“I’m envisioning about 342 forms,” Chris says.
Jim, hearing hyperbole, laughs.
Chris isn’t laughing.
Geoff breaks into a grin when the conversation is relayed to him later.
His response underscores an essential difference between the brothers. What for Chris is a source of frustration is for Geoff one of those instances in which the seeking is as important as the finding. His sunniness seems to say: We will find the answer eventually. What’s important is that they not accept the status quo, that they’re constantly looking for ways to become more efficient, more consistent.
They sit across from each other in the office, Geoff leaning back in his T-shirt and ball cap, Chris leaning forward in his crisp, collared shirt.
Chris is intent on making clear to me that he doesn’t believe they’ve created a perfect system. They never speak of the structure in place as if it’s inviolable, complete unto itself—as if they’re content that they’ve found The Way.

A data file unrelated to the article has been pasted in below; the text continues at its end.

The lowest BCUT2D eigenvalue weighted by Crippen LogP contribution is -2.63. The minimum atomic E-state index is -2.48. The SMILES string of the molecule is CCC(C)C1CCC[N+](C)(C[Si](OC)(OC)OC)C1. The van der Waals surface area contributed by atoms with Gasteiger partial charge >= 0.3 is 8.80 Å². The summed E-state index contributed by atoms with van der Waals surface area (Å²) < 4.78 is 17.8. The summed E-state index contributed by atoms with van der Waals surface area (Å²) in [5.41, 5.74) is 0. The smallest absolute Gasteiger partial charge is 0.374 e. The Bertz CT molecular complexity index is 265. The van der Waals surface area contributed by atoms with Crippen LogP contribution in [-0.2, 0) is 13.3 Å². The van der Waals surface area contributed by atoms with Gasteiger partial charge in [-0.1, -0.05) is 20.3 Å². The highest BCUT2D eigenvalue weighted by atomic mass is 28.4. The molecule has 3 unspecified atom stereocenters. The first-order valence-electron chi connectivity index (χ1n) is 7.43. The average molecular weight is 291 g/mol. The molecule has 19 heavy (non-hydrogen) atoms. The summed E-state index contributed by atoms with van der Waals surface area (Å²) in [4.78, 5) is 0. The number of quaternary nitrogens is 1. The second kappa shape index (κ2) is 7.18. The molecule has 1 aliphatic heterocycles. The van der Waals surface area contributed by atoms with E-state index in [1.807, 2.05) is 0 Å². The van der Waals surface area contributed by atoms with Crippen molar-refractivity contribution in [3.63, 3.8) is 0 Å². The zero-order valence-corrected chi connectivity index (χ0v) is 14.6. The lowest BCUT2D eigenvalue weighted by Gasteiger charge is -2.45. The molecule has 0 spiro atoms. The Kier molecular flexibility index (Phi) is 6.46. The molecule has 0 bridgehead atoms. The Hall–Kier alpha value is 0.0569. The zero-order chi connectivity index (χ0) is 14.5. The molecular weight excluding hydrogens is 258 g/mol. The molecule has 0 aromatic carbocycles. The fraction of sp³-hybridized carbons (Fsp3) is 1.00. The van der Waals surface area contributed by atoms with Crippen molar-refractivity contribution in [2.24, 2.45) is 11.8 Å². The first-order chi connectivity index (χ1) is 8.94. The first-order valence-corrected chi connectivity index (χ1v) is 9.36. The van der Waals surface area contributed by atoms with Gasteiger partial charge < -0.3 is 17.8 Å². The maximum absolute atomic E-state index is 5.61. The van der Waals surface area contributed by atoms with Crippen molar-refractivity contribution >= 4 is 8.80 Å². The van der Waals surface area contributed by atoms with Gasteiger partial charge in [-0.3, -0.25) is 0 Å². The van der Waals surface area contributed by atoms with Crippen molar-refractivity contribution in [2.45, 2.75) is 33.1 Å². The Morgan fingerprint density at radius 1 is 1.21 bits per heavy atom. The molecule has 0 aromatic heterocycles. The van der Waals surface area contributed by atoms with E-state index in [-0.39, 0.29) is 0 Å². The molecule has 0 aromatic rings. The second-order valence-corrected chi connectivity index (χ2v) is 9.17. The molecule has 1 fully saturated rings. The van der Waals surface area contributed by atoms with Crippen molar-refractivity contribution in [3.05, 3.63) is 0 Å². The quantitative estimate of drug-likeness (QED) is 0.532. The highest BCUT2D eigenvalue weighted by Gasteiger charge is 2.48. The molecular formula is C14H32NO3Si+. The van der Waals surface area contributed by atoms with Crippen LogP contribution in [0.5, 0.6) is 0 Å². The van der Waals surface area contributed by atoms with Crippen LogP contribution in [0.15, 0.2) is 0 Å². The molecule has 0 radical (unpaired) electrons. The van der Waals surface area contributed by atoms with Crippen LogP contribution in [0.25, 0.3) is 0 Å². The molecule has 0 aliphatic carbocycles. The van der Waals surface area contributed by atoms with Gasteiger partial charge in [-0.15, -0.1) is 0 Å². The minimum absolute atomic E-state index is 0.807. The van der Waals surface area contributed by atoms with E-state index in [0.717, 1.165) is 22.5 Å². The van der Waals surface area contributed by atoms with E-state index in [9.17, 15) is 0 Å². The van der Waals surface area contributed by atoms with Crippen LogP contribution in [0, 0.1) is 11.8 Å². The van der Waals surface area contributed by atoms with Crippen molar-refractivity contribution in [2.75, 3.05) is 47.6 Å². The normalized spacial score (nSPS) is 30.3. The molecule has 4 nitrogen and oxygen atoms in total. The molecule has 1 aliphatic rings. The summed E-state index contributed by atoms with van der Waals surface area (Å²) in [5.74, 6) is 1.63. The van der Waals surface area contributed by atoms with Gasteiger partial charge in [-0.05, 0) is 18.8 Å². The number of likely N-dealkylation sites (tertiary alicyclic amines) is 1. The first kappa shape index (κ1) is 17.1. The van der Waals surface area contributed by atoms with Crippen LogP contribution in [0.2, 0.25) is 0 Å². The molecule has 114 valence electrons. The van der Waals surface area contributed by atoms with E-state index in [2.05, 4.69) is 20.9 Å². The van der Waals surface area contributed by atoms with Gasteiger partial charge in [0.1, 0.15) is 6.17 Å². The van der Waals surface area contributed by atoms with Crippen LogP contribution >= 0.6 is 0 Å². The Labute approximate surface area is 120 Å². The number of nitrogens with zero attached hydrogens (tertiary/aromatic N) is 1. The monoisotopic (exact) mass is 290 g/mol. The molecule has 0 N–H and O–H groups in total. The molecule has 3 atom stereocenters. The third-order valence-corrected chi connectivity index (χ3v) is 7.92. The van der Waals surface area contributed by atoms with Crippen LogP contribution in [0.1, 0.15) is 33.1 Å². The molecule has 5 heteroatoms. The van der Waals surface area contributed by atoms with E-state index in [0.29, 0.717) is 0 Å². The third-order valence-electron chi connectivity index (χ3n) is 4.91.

“There is no way,” Chris says. “And that’s the frustrating thing, obviously. But it’s also the fun of it.”
The fun of it?
“The challenge of it—that’s fun.”
Geoff says, “Figuring it out, like you have to figure out a game. I think that’s what keeps it interesting.”
“Definitely,” Chris says.
They could be back at their childhood house in Hartford, a couple of boys bonding over some brotherly interest only they understand. Rockville looms, and beyond it, five more restaurants over the next eight years, but they have a yin and a yang to control the chaos.
“I always say,” Geoff says, “if I’m not enjoying it, I’m not going to keep doing it.”
“Exactly,” Chris agrees.
“It’s work. It’s constant. It never ends. But it’s got to be fun, too.”
Fun: the 801st standard?
The brothers roar.
Todd Kliman, the magazine’s food and wine editor, is a James Beard Award-winning food critic and author of “The Wild Vine: A Forgotten Grape and the Untold Story of American Wine.”